In terms of first steps -- well, has your son ever programmed anything? Does he like it? Does he like it enough to want to do it for 8 hours a day for at least ten years? If he's never programmed anything, then I'd suggest he go to http://eloquentjavascript.net/ and work through that book. It will teach the basics of JavaScript, a popular programming language most commonly used on the web. I'd suggest starting there because the languages which are commonly used in game development are a lot more complicated and have a lot more up-front set up, while for JavaScript all you really need to get started is a web browser. When he's ready to move to a more specific language, the fundamental concepts are transferable. It will also help teach discipline by working on learning something which is necessary to know but not exciting.

The "royal road" to game programming, so to speak, is to go to college and get a Computer Science degree. While in school it would be wise to focus on doing projects related to video games. (Making mods for games that he enjoys, for instance.) A CS degree and a portfolio of a few mods would be enough to get entry-level interviews as a programmer. A degree isn't a requirement if he can learn to program on his own, but it does provide structure and a kind of "social proof" to employers that he has the knowledge, skill, and interest in technology to succeed.

In terms of the industry in particular, I know that GDC, the Game Developers' Conference, puts videos up on YouTube that are talks by industry professionals of various types, usually from 30 minutes to an hour in length. He could spend some time watching a cross-section of those videos to get a sense of what life in the industry is like, what various specializations are like, what some of the problems that teams have faced are, and so on.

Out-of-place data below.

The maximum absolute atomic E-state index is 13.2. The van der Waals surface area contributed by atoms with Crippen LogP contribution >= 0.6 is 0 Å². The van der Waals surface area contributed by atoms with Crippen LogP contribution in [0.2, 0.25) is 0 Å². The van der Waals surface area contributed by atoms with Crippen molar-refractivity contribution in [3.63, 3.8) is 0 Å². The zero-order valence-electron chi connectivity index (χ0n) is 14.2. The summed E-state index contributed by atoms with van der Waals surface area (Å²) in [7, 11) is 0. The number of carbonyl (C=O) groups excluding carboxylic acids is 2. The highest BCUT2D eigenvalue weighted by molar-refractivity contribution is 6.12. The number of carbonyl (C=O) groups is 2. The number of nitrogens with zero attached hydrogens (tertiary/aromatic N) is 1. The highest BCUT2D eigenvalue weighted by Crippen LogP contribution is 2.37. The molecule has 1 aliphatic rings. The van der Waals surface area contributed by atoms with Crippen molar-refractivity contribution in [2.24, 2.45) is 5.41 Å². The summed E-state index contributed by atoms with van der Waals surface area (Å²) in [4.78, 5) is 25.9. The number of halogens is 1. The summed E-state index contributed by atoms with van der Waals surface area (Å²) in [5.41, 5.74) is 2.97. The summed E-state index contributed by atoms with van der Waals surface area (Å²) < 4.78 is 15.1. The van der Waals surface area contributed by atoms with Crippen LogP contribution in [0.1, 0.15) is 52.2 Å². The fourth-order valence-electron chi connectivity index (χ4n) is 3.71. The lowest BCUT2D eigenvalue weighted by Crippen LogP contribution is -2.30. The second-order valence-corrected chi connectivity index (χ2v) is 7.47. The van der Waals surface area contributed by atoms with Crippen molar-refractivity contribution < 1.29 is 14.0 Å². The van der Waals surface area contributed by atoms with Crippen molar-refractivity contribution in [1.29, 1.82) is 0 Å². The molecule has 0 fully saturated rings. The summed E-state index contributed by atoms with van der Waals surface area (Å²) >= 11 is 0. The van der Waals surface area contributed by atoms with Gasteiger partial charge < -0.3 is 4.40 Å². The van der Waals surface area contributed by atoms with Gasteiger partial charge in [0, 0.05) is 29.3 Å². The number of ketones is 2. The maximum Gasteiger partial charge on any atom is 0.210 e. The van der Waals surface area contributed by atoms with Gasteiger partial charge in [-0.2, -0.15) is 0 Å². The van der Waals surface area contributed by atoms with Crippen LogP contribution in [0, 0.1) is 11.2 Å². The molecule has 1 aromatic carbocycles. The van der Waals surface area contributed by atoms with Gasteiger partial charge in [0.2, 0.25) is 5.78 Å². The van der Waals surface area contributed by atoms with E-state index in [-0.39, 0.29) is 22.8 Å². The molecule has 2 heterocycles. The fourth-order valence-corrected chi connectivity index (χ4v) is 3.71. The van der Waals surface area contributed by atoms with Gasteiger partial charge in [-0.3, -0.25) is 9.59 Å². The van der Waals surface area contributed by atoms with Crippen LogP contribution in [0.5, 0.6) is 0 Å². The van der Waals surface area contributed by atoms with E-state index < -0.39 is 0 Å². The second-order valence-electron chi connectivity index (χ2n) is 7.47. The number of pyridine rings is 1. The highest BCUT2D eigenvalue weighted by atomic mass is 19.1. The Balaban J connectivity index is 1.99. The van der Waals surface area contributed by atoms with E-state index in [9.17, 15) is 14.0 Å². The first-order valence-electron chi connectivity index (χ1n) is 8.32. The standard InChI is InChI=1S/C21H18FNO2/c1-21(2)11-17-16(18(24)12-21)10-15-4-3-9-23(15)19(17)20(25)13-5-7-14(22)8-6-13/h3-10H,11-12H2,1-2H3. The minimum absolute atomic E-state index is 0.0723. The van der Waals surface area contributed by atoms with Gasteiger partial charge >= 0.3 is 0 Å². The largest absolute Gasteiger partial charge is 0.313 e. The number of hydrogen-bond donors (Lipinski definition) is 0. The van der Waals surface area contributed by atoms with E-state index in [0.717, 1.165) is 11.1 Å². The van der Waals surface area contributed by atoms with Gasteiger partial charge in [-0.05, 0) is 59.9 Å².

In terms of languages, for initial learning it doesn't matter so much. I suggested JavaScript above for an initial choice because the programming environment for it is relatively simple to use and it doesn't require complicated syntax or concepts like pointers. If he likes programming, he could learn a language like C++ which is more commonly used for game development.

Piggy Smalls
Jun 21, 2015


fantastic in plastic posted:

I'm a programmer. I haven't worked in games specifically, but I have some general advice.

In terms of first steps -- well, has your son ever programmed anything? Does he like it? Does he like it enough to want to do it for 8 hours a day for at least ten years? If he's never programmed anything, then I'd suggest he go to http://eloquentjavascript.net/ and work through that book. It will teach the basics of JavaScript, a popular programming language most commonly used on the web. I'd suggest starting there because the languages which are commonly used in game development are a lot more complicated and have a lot more up-front set up, while for JavaScript all you really need to get started is a web browser. When he's ready to move to a more specific language, the fundamental concepts are transferable. It will also help teach discipline by working on learning something which is necessary to know but not exciting.